Coalition steps up demands that Australia slash migrant intake

Migration has changed since the post-wwar influx of "Ten-Pound poms".

Migration has changed since the post-wwar influx of "Ten-Pound poms". Photo: Stan

Australia’s immigration intake would be reduced and the number of foreign students cut under a pre-election plan flagged by the Liberals.

Opposition immigration spokesman Dan Tehan has criticised Labor’s “big Australia” policy and flagged cutting migration.

“Immigration is too high in this nation, 1.6 million (people) over four years is too high,” he told the ABC’s Insiders program on Sunday. Even 1.5 million was still too many, he said.

“The intake of foreign students needs to be reduced.”

Mr Tehan came out against “pursuing a big Australia” but wouldn’t answer whether that meant targeting a lower population overall.

The Liberals’ policy, to be unveiled before the election due next year, would bring immigration back to what Mr Tehan branded sustainable levels.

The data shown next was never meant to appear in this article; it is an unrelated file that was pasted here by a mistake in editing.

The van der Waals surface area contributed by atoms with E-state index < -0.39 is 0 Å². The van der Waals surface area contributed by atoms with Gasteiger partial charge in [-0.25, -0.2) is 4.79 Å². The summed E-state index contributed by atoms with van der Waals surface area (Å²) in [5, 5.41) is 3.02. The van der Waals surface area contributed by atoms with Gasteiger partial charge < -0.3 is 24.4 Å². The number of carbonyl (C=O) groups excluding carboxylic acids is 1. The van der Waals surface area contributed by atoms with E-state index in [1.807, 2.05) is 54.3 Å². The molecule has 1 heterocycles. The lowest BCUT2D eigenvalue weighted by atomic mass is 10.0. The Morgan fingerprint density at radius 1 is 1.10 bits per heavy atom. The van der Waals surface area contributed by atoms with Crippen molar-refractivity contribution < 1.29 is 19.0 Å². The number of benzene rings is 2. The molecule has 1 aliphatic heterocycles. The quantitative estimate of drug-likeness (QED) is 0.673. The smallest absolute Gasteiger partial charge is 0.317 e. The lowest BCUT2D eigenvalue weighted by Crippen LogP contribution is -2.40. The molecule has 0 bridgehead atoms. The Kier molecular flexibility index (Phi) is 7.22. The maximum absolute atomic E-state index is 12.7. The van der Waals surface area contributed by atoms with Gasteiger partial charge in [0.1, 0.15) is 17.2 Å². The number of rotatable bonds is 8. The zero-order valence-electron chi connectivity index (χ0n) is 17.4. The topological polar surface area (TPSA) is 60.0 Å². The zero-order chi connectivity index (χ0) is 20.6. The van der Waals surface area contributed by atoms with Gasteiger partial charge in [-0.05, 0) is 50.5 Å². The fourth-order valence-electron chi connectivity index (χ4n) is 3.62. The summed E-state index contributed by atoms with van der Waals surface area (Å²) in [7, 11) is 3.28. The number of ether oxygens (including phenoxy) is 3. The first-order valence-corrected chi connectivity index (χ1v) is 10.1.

‘It’s driving up rents’

“Understanding you have to be able to deal with housing and rents, rental vacancies at the moment are at the lowest ever, it’s driving up rents, adding to inflation,” he contended.

Home Affairs Minister Clare O’Neil and Immigration Minister Andrew Giles are working to streamline the immigration system.

People couldn’t stay as long as they wanted in a sustainable migration system and the government needed to ensure people left when their visas expired, Ms O’Neil said.

Mr Giles released a migration strategy in December to reel the system back in to “sustainable levels” by cracking down on non-genuine students and others exploiting the system.

Labor has also pointed to a one million visa processing backlog from when they came to power.

“The Liberals are completely incoherent when it comes to this important policy area,” Mr Giles told AAP in a statement.

‘No solutions, no policies’

“They have no solutions, no policies and will do and say anything for political gain.”

The government boosted the permanent migration cap to almost 200,000 in response to the jobs and skills summit in 2022 in a bid to address worker shortages.

Migration numbers needed to be higher, Opposition Leader Peter Dutton agreed at the time.

But he warned a plan was needed to ensure migration was sustainable when it came to service delivery, including housing.


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